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Haley Hanson: Scoring Big with Her Soccer Career

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Haley Hanson’s soccer career can be likened to the weather. The 23-year-old mid-fielder found herself in somewhat of a drought early in her career. She was passed over for summonses to important camps to showcase her talent, while other young women, her contemporaries, received invites. Some had labeled the former midfielder at Olathe East an underdog, the winds refusing to bring her a shot at bigger and better.

“The term underdog seems to follow me because part of it is my attitude. People might look at me as a blue-collar worker/player because I always strive to be the hardest-working player on the field,” noted Haley. “My skill set can be overlooked because I am working hard on the field to do my best. Center mid-field is more defensive, but I do a lot of the dirty work and don’t get the recognition that others on the field may get. I don’t know if my first touch on the field will be perfect, but I can control my effort and my attitude.”

With that positivity of spirit and strong-willed determination, she landed at the University of Nebraska on a soccer scholarship. Her college career was solid and the coaching staff saw a remarkable player who wasn’t getting the breaks she deserved. “I wasn’t a prodigy; I just wasn’t getting that shot at the national teams,” recalled the Overland Park, Kansas, native. “I got a lot of development in my college years. But I do think by being at Nebraska, I was always bettering myself and enjoying the game. I wouldn’t call myself a late bloomer, but I wasn’t getting the same opportunities as others progressing in their soccer careers, but it all worked out in the end.”

Her optimism and keen, never-give-up attitude finally paid off. Coupled with some well-placed recommendations from mentors and coaches, the skies opened and sprinkled opportunities to advance her career. While still at Nebraska, she got a call that would forever change her life. The Houston Dash selected Haley as the number seven overall pick in the National Women’s Soccer League, or NWSL, college draft on January 18, 2018.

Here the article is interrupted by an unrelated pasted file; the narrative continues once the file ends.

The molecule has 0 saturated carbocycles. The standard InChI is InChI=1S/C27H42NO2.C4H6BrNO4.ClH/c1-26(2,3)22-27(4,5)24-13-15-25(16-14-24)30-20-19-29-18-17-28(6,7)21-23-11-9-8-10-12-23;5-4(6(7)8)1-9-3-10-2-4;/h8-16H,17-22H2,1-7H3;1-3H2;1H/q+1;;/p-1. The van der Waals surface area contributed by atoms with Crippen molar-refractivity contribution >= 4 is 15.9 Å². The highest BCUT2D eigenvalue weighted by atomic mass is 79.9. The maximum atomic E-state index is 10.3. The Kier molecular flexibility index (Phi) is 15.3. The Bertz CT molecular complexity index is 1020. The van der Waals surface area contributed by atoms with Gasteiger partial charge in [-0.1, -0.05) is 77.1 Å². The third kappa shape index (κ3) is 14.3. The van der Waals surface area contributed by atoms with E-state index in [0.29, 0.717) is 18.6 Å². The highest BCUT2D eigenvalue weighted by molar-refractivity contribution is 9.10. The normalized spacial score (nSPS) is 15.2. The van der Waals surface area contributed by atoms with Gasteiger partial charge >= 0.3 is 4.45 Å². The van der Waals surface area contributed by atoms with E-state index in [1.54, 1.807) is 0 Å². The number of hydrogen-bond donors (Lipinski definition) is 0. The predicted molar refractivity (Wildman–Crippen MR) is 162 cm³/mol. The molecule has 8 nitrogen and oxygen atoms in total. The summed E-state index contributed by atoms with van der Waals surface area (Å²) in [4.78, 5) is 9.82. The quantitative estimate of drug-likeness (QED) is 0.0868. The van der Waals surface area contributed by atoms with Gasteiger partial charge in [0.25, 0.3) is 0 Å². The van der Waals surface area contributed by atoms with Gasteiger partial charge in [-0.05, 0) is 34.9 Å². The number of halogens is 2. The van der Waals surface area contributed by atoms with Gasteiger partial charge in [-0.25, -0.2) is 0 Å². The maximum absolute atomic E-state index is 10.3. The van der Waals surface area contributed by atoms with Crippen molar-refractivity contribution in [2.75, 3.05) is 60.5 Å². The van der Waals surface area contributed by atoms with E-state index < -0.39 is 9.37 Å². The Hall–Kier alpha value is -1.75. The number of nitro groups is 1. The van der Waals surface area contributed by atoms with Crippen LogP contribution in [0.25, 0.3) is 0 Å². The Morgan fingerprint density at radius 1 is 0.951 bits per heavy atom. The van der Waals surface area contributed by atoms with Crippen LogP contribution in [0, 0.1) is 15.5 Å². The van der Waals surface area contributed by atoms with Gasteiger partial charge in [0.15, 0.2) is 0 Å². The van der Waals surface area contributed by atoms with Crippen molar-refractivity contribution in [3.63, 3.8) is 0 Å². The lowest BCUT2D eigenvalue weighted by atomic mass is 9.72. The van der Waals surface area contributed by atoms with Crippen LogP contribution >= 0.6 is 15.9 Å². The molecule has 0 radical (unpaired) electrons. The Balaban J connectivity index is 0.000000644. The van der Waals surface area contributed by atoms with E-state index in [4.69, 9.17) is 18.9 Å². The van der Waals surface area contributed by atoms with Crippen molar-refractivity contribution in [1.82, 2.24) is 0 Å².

“I had been called into a couple of under-23 national camps, and I was preparing myself for the thought that I might not be drafted professionally but then I got the call,” remembered Haley. “I was a first-round draft pick, and it was completely surreal for me. My hard work was being recognized and the timing of it all was perfect.”

The good news continued to rain upon her. Then came the invitation to join a camp for the United States Women’s National Team in April 2018. National teams aren’t permanent squads but represent a country in the various international tournaments or games. It consists of the very best players in the country, and a solicitation from this team is an incredibly high honor.

Doubled Opportunity
“I had just officially made the team at Houston. Even though you’re drafted you haven’t earned a spot, but I had just solidified that. I’m proving myself to my teammates and earning their respect,” remarked Haley. “Then I get a call to be invited to this national camp. I was speechless, excited, scared. Every emotion you could feel I was experiencing. Am I ready for this? I’m set to be with Houston and now I have to prove myself on another team. I decided that if I can take this as an awesome opportunity I’ll just go, play soccer and enjoy it.”

While many have shared their congratulations with Haley for her accomplishments, she’s had to contend with doubters who attempt to block her shot at success along the way. “Many people think that being a soccer player is a profession and that it’s so cool, but I also received a lot of backlash. They’ll say, ‘You’re not paid well. Are you sure you want to continue?’” she stated. “One of my goals is to do what makes you happy and don’t sway from it. Control what you can control—your effort and your attitude.”

League Play